John Brannen" />
side bar
Sunday, September 24, 2023


Suing for BCS change a lost cause

Approximately five months remain until the start of the college football season, but dissent is always prevalent in the controversial world of amateur sports.

The latest complaitant is Utah Attorney General Mark Shurtleff. He plans on filing a federal lawsuit against the Bowl Championship Series for violating antitrust laws,claiming that it is a monopoly.

“This isn’t about bragging rights,” Shurtleff said to USA Today. “It isn’t some kind of frivolous deal, there are serious antitrust violations that are harming taxpayer-funded institutions to the tune of hundreds of millions of dollars.

“And the right thing to do, regardless of whether teams in your state benefit, is to go after the antitrust violations.”

This draws similarities to 2008 when Rep. Joe Barton, R-Texas proposed a bill that would prohibit the NCAA from calling the last game of the season the “national championship.”

What Barton was after, and what Shurtleff is striving for is the implementation of a playoff system in college football.

One of Shurtleff’s inspirations for the lawsuit stems from the 2007-2008 season when the Utah Utes went 13-0. They were the only undefeated team in the NCAA, but because of the BCS formula, Utah still did not qualify for the national championship game.

Part of that was because Utah was in the Mountain West Conference, a non-automatic qualifying conference.

Instead it was the 13-1 Florida Gators who won it all, beating the Oklahoma Sooners, who were 12-1 prior to the loss in the championship game. The Utes received an at-large bid to the Fiesta Bowl and ended their season ranked second overall, and were left pondering “what if.”

“It’s an illegal monopoly, a restraint of trade,”Shurtleff said to the Salt Lake Tribune. “It benefits the few at the expense of others.”

But that was then. Utah was one of several opportunistic schools to upgrade its league, by accepting an invitation to the Pacific-12 Conference, an automatic qualifier. The Utes will begin Pac-12 play this year, and another unblemished season would likely land them in the championship without any debate.

Even though Utah should not get slighted again, Shurtleff continues his crusade against the BCS, for all of the other schools in non-AQ conferences.

Shurtleff is not even a Utah alumnus. He attended Brigham Young which is one of Utah’s chief rivals. While there surely has to be more pressing matters in the state of Utah, he is trying to do a deed that would benefit his entire constituency.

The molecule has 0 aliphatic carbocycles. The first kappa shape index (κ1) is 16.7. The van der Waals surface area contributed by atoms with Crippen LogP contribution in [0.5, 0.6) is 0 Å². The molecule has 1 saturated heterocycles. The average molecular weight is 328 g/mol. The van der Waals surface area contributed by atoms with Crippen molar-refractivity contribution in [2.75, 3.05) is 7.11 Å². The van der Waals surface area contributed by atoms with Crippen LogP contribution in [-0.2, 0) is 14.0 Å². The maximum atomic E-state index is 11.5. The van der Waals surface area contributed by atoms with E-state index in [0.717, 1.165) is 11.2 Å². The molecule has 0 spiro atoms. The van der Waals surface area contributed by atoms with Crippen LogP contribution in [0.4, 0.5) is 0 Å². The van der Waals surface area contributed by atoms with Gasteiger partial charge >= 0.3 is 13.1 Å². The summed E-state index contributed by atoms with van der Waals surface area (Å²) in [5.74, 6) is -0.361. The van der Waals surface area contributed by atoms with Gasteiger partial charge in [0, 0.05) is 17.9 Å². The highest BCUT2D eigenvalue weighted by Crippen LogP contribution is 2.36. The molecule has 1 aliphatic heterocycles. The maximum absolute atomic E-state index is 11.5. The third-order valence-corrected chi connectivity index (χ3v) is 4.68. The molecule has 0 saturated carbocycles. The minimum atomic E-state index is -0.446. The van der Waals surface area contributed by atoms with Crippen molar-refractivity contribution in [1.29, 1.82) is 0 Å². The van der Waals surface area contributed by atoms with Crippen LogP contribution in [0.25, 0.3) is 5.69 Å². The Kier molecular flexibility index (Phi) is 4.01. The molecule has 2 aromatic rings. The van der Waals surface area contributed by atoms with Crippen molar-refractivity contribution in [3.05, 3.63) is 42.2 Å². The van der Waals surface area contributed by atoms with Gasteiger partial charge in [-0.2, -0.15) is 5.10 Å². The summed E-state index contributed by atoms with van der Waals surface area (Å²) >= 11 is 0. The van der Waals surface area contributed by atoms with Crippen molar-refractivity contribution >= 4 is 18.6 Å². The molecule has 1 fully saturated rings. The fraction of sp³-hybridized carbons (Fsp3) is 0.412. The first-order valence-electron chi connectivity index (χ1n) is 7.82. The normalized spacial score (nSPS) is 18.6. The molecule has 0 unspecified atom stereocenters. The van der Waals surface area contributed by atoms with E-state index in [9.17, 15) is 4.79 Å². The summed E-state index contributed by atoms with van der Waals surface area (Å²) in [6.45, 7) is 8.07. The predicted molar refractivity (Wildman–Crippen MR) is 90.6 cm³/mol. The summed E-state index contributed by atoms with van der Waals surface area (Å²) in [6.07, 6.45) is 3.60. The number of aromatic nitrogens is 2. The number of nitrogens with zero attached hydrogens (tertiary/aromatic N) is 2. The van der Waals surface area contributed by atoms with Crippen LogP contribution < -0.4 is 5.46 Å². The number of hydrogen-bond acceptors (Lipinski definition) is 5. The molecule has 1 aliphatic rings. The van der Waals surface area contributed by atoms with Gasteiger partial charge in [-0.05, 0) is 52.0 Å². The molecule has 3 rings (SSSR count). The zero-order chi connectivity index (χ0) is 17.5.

He deserves a salute for standing up for the little guy. With allegations of corruption and special treatment rampant across college sports, Shurtleff’s involvement shows that he thinks the NCAA is not capable of governing itself, and that politicians must get involved.

The general makeup of college football fans do not favor the current BCS system, Shurtleff is just the latest spokesman crying foul against the BCS.

While he is taking up a noble cause, Shurtleff is wasting his time and resources — and the odds will be stacked heavily against him.

The BCS system is successful as it exists today, even if its selection process is considered to be questionable. NCAA administrators do not want football season to be a two-semester sport, and a playoff system would make the tradition of annual bowl games obsolete.

He should shift his focus to other items, like the BCS contract with multiple television networks expiring in 2013. Bringing more attention to the subject, and educating fans before 2013 could be a starting point for a movement that has not yet to picked up any true momentum.

More big names and groups need to voice their displeasure with the BCS if they feel it is unfair as a unified front to protest the extension of the BCS contract.

At a minimum, Shurtleff’s activity has sparked more discussion about the BCS — he has already done a good job of making a sport in its offseason relevant. Unfortunately for him, it may be a losing battle.

One Response to Suing for BCS change a lost cause

Leave a Reply

Your email address will not be published. Required fields are marked *

Back to Top ↑
  • Sign up for our Email Edition

  • Polls

    What about UH will you miss the least this summer?

    View Results

    Loading ... Loading ...